THE PSYCHEDELIC RENAISSANCE

Dartington Great Hall, Totnes, Devon, TQ9 6EL.

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Psychedelic drugs are gaining attention in the pharmaceutical industry because of increasing scientific evidence of their potential benefits for people suffering with psychiatric disorders. 

Hear from scientists leading ground-breaking work at Imperial College which suggests that psilocybin in Magic Mushrooms may ‘reset’ brain activity in people with depression. 

Is there real scientific evidence of the benefits and drawbacks? What are the legal and cultural implications?

We’ll be having a balanced discussion and examining the evidence and research.

The Philosophy and Psychedelics Exeter Research Group is at the University of Exeter stimulates debate and research on psychedelic substances and their wider societal setting. The group’s founders will speak.

Join world experts David Nutt, Dr David Erritzoe, Professor Christine Hauskeller, Dr Peter Sjöstedt-Hughes, and BBC host Ritula Shah to look at the medical, societal, and historical implications of these recent discoveries.

Come along to make questions and comments and join the conversation – or just sit and listen!

This event is part of Futures 2022

We are grateful to Dartington Trust for supporting this event


Speakers


David Nutt

The Edmond J Safra Chair in Neuropsychopharmacology
Faculty of Medicine, Department of Brain Sciences
Imperial College London


David Nutt is the Edmond J. Safra Professor of Neuropsychopharmacology and director of the Neuropsychopharmacology Unit in the Division of Brain Sciences.  

David is Chair of DrugScience (formally the Independent Scientific Committee on Drugs (ISCD) and President of the European Brain Council. He has edited the Journal of Psychopharmacology for over two decades and acts as the psychiatry drugs advisor to the British National Formulary. He has published over 400 original research papers, a similar number of reviews and books chapters, eight government reports on drugs and 27 books.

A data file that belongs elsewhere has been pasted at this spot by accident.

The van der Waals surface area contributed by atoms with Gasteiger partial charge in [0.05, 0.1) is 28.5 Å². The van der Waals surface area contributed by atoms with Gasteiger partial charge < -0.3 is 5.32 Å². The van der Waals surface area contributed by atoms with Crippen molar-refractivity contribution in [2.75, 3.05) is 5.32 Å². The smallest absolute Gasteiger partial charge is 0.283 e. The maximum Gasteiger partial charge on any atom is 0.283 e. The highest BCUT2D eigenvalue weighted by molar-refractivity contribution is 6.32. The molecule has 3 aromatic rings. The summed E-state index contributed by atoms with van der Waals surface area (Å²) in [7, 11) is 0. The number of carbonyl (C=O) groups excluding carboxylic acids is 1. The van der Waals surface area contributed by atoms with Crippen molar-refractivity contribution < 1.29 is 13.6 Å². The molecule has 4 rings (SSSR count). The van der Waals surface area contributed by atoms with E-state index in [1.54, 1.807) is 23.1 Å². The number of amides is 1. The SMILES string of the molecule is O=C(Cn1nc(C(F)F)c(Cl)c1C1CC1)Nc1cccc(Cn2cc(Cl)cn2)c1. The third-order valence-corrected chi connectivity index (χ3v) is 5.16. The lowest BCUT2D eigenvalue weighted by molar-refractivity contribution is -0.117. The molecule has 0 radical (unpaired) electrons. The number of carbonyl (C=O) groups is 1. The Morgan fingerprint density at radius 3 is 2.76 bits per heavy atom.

David broadcasts widely to the general public both on radio and television including BBC science and public affairs programmes on therapeutic as well as illicit drugs, their harms and their classification.

Christine Hauskeller

Philosophy
University of Exeter


Christine is a philosopher with training in sociology and psychology also. Her research interests include a range of topics in Moral Philosophy and Empirical Ethics, Feminist Philosophy and Decolonizing Approaches the Life Sciences (especially psychedelic psychotherapy, genetics and stem cell research), and Science and Technology Studies.

David Erritzoe

Clinical Senior Lecturer in Psychiatry
Faculty of Medicine, Department of Brain Sciences
Imperial College London


David conducts psychopharmacological research, using brain-imaging techniques such as PET and MRI. He was trained in PET imaging at Columbia University in New York and later undertook a PhD at University Hospital Rigshospitalet in Copenhagen. Since 2009 he has been involved in post-doc imaging research into the neurobiology of addictions and major depression at Imperial. From early 2021 he’s been heading a new NHS-based research clinic at St Charles Hospital, the CIPPRes Clinic.

Ritula Shah (chair)

Lead Presenter, The World Tonight
BBC Radio 4


Previously producer of Today and presenter of Woman’s Hour on BBC Radio 4, Ritula Shah became the lead presenter of The World Tonight in 2013.

Peter Sjöstedt-Hughes

Research Fellow
Philosophy of Psychedelics Exeter Research Group
University of Exeter


Peter is an Anglo-Scandinavian philosopher of mind who specialises in the thought of Whitehead, Nietzsche, and Spinoza, and in fields pertaining to panpsychism and altered states of mind. 

 Peter is the author of Noumenautics (2015), Modes of Sentience (2021), co-editor of Bloomsbury’s Philosophy and Psychedelics (2022), the TEDx Talker on ‘psychedelics and consciousness‘, and he is inspiration to the inhuman philosopher Marvel Superhero, Karnak.